Last July, LaChance responded to a letter from ERI looking for people willing to set up e-waste collection companies. As long as he found a location big enough to fit a couple of rigs and a workforce to run the event, ERI would send trucks packed with unassembled boxes, wood pallets and a pallet jack.
Shortly afterward, LaChance launched E-Waste Green. He held his first event at Tierrasanta Middle School, where he also runs a farmers market.
“We collected 16,000 total pounds, and the school made $1,000 for four hours with only five volunteers,” he said.
“They just loved me. My company is now on the San Diego School District's website for possible fundraisers.”
Because of the success of that event, LaChance contacted other nonprofits.
Each organization's level of participation determines its share of the profits. A school willing to market the event and supply volunteers can get as much as half of what LaChance gets from ERI, while an organization that provides only a location gets 25 percent of the take.
“A few of my friends have called me crazy for giving them 50 percent, but, you know, it's for a good cause, and I'm doing all right,” he said.
Mark Wilson, an assistant coach for Mission Bay High School's varsity baseball team, was pleased with the money the team earned from the collection drive. “We are totally self-supporting,” he said. “We have to pay for everything nowadays, from the umpires to the balls to the maintenance on the fields. Shoot, just the other day we had to pay for 20 bags of Turface all on our own.”
E-Waste Green's collection events aren't the only place to go to turn in your e-trash. There are some 15 other e-waste collectors in the county, like Recycle San Diego in Clairemont. Like E-Waste Green, it, too, runs fundraisers, such as a January event at Qualcomm Stadium held in conjunction with the environmental nonprofit I Love A Clean San Diego. Gates opened at 9 a.m., “and by 12:30, we had to start turning people back,” said Recycle San Diego's 24-year-old CEO, Jeffrey Harding. “We collected around 280,000 pounds from 2,000 people; there were 14 semis, it was quite the turnout.”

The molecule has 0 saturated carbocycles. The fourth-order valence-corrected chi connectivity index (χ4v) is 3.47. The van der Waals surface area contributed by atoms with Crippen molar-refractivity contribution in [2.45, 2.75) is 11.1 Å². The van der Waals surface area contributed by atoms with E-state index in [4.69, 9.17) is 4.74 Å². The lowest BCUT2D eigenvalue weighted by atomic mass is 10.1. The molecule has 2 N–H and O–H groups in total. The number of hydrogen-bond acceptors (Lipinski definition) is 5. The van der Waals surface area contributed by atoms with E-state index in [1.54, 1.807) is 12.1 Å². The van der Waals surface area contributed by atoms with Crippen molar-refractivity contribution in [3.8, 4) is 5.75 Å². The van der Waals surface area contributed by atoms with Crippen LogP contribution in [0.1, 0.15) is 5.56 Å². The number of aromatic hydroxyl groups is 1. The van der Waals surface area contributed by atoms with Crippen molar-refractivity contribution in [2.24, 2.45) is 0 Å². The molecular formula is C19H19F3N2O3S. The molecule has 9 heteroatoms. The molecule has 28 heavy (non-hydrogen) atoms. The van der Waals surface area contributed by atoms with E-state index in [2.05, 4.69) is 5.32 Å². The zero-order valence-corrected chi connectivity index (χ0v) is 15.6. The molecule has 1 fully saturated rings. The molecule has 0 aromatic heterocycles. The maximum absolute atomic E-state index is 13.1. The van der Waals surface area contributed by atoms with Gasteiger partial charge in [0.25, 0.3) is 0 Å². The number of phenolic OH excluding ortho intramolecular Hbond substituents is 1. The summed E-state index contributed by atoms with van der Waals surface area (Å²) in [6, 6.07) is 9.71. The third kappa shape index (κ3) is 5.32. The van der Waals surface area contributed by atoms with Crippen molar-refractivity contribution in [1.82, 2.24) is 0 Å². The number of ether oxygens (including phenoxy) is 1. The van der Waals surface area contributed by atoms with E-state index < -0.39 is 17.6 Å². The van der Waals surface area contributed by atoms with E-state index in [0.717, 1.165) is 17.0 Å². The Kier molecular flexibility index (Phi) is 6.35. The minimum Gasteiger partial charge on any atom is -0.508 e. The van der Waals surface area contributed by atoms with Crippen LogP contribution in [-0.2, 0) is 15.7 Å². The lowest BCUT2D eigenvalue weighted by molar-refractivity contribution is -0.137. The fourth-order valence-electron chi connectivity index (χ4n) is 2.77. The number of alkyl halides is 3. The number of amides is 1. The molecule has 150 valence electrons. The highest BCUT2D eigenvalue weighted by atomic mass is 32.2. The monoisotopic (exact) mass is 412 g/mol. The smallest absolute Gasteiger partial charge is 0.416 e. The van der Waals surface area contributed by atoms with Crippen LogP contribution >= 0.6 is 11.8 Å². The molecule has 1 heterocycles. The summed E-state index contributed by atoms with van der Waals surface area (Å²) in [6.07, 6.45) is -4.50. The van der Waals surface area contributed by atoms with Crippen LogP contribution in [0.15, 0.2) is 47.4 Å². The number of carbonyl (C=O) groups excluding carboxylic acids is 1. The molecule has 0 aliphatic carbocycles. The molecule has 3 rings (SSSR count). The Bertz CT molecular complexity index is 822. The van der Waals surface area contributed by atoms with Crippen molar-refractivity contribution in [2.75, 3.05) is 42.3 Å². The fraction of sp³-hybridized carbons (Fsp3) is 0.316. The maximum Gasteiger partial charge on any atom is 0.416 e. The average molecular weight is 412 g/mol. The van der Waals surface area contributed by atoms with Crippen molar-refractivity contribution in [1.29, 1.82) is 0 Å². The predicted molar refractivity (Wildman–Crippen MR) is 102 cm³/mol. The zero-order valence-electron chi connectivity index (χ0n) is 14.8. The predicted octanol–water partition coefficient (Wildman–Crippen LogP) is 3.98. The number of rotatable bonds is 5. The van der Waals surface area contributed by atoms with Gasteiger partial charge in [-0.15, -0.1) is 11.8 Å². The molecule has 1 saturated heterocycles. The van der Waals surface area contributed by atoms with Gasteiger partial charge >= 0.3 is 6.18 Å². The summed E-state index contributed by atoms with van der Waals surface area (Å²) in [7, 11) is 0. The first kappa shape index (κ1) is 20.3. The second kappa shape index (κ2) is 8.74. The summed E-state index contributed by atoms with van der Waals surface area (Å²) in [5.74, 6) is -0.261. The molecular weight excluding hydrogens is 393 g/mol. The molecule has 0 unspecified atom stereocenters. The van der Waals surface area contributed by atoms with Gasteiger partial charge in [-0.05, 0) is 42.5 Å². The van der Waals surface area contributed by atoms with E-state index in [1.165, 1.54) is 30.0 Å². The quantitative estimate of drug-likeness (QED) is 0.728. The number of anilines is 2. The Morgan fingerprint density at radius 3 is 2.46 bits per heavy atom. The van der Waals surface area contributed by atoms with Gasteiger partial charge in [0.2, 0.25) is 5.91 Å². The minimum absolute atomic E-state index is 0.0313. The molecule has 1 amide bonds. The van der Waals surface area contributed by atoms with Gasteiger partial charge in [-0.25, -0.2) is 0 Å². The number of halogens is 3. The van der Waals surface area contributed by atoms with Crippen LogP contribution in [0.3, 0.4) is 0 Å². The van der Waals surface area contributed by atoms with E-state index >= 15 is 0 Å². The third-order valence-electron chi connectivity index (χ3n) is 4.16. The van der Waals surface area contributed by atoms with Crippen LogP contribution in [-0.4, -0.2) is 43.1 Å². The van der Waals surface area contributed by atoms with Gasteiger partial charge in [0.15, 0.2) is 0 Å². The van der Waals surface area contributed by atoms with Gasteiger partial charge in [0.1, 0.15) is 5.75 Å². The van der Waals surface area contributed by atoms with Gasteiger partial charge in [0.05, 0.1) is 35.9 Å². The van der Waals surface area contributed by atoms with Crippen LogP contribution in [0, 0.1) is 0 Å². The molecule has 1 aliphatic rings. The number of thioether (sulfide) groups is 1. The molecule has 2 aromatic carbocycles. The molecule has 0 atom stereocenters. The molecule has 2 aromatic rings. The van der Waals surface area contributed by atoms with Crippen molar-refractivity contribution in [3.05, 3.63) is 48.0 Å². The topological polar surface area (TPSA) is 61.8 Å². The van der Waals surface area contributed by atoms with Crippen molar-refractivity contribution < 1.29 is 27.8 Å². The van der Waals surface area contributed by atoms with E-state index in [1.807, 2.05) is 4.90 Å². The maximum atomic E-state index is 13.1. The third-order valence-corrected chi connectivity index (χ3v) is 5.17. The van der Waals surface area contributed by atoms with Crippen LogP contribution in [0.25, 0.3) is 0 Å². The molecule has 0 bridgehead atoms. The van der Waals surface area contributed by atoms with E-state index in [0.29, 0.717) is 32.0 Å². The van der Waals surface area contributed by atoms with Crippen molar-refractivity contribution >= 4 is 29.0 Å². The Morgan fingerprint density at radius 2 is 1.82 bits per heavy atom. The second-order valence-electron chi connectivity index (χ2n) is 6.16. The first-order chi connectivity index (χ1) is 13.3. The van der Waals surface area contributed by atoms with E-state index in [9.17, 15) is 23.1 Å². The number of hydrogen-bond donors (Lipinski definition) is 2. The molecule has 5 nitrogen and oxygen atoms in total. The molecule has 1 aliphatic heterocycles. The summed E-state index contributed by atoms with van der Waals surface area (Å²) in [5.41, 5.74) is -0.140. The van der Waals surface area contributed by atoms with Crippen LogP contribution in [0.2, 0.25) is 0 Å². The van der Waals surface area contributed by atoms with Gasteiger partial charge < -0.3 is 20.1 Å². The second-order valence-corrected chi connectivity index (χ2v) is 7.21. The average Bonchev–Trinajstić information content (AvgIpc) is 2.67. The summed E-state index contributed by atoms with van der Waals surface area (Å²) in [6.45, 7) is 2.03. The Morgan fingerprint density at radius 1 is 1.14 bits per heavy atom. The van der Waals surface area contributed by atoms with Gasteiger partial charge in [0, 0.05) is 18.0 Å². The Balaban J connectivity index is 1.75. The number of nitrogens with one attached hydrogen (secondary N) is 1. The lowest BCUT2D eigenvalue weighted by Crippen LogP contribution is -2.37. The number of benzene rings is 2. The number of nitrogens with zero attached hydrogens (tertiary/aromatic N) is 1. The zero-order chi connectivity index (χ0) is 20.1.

I Love A Clean San Diego got $10,500 for its help with the event.
Harding said he's frustrated with new collection companies sprouting up throughout the county.
“There's no long-term investment to San Diegans,” he said. “They'll do events until they can't do them anymore, and then get out of the business. Some aren't even from San Diego, and they just come down here and then take everything up north.”
Recycle San Diego collects nearly 45,000 pounds of items with CRTs each week, in addition to 26,000 pounds of miscellaneous electronics and 15,000 pounds of computer towers.
While recycling companies are glad to take your e-waste, most charge a fee to collect any electronics that don't contain CRTs.
LaChance says this is the big difference between his operation and others. “Yeah, you can take your stuff to a few places, and they will take your TVs and monitors for free, but you have to pay $8 to $10 for them to take your other stuff. Other places charge you for pick-up. We take everything for free.”
E-Waste Green's next drive will be at Sunnyside School in Bonita Springs on Saturday, Feb. 23.
Although Californians have options for disposing e-waste, Californians Against Waste's Murray believes the state is doing a poor job overall. “More than half of that material is continuing to be landfilled,” he said. “We haven't created opportunities, and we haven't created incentives for citizens to recycle most of their electronic waste.”
In 2006, state Assemblymember Lori Saldaña, who represents parts of San Diego, introduced a bill that would have required California to follow the United Kingdom in banning electronics manufacturers from using toxins like lead and cadmium, but Gov. Arnold Schwarzenegger vetoed the bill. Saldaña plans to reintroduce it this year, her spokesperson said.